John Trumbull’s famous painting “The Declaration of Independence” will surely retain its position at the Yale University Art Gallery, but it may soon be surrounded by African masks, Chinese pseudo-calligraphy, Indonesian textiles, Javanese gold and Japanese objects.
The Yale University Art Gallery plans to acquire more international art, in keeping with the University’s stated mission of expanding its global presence. Already, there has been a dramatic increase in the amount of international art acquired through gifts and purchases.
Gallery Director Jock Reynolds said this is necessary because the concept of art has become broader and more global in today’s world.
“Art is becoming more international, artists are connected everywhere from China to Africa to the Middle East to Europe to America,” Reynolds told the News.
Since its founding in 1832, the gallery has largely focused on extending its American and European collections, while international art remained largely underrepresented. But not anymore.
Susan Matheson, chief curator and acting director at the gallery, said that while it is difficult to reach an immediate balance in the amount of international and national art, there has certainly been a quantum leap.
“We had almost no African art; now we have a large collection of African objects, as well as recently acquired South Asian and Japanese art,” Matheson said.
She added that the increasing number of international students and faculty at Yale indicates the broadening of our society, which the gallery intends to reflect in its representation of different cultures in art.
Diversity and global presence have been important goals for University President Levin. In a report that outlines the agenda for the internationalization of Yale from 2005 to 2008, Levin emphasized the importance of art collections in increasing the University’s visibility.
“Yale’s phenomenal collections within the museums and libraries are inherently international, and the curators and directors have wide and well developed sets of networks around the world,” the report stated. “The Directors are eager to collaborate to advance the University’s overall internationalization effort, but they have not been systematically engaged.”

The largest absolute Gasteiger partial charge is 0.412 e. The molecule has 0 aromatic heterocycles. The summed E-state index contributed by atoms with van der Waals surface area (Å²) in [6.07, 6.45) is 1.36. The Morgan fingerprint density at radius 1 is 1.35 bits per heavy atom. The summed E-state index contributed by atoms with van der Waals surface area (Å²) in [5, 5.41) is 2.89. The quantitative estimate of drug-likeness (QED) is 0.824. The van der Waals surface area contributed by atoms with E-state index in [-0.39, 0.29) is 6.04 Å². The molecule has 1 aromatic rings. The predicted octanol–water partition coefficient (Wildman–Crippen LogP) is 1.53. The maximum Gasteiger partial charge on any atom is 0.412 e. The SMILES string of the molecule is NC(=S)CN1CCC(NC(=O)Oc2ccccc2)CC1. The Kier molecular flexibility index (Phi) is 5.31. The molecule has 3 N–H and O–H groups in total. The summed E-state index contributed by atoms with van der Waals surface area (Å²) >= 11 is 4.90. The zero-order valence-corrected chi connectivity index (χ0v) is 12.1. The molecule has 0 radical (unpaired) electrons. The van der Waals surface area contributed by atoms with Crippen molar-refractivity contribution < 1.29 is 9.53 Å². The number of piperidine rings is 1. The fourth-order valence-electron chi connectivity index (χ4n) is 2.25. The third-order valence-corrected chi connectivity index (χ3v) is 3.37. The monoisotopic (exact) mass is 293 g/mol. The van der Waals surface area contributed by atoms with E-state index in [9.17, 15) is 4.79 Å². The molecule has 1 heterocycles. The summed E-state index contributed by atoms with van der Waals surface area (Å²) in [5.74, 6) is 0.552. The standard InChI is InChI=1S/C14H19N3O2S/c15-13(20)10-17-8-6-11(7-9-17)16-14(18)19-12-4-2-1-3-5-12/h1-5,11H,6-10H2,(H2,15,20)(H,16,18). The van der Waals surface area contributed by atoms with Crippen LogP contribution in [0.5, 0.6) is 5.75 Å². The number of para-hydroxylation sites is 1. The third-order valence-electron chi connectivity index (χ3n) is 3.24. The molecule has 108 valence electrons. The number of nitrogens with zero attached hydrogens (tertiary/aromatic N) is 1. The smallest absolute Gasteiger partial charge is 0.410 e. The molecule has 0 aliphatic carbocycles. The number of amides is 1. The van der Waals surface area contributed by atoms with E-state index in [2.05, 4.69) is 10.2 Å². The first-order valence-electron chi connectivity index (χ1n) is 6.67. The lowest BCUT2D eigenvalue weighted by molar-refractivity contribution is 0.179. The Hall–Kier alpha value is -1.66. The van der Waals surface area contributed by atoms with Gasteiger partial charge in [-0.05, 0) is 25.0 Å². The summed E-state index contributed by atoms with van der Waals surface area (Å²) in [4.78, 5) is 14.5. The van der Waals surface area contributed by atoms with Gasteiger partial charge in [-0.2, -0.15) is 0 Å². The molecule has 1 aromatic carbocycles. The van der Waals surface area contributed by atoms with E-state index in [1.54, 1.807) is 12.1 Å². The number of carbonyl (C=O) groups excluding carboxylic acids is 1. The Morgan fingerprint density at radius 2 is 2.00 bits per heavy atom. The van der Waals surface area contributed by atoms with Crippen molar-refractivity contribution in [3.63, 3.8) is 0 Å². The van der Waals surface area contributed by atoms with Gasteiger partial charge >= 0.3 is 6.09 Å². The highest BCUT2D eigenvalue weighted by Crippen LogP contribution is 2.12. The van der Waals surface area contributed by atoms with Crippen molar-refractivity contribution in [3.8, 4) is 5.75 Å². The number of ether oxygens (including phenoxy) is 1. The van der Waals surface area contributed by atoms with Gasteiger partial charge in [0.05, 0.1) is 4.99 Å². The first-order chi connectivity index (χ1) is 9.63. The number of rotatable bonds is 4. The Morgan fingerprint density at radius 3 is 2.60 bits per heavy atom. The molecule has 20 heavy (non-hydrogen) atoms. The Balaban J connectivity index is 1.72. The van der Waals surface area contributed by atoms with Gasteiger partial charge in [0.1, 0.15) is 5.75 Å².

Now, it appears, systematic engagement for internationalization is finally happening.
The ongoing cooperation between Yale and China extends to an artistic context. Min Wang ART ’86, design director for the Beijing 2008 Olympic Games and dean at China Central Academy of Fine Arts, met with President Levin last week to discuss, among other things, future collaboration in art and design between Yale and China CAFA.
Reynolds has already set the goal for the Yale University Art Gallery.
“Yale has a connection with China; we have started to buy artists working today and we need to know more about that,” Reynolds said.
As part of its efforts for acquiring more Chinese art, the Gallery has recently acquired one Ming Dynasty devotional painting, as well as works by two contemporary Chinese artists, Zhang Huan and Xu Bing.
Huan is best known for his photographs of a man whose face is covered entirely by Chinese calligraphy in black ink. Bing experiments with pseudo calligraphy — made-up characters with no meaning — and ways of writing in English with letters that resemble Chinese characters.
David Sensabaugh, curator of Asian Art at the gallery, said Chinese art is currently very much in demand.
“The prices are very high and the auction market is inflated for Chinese art,” Sensabaugh said. The gallery did not disclose the prices for their recent acquisitions.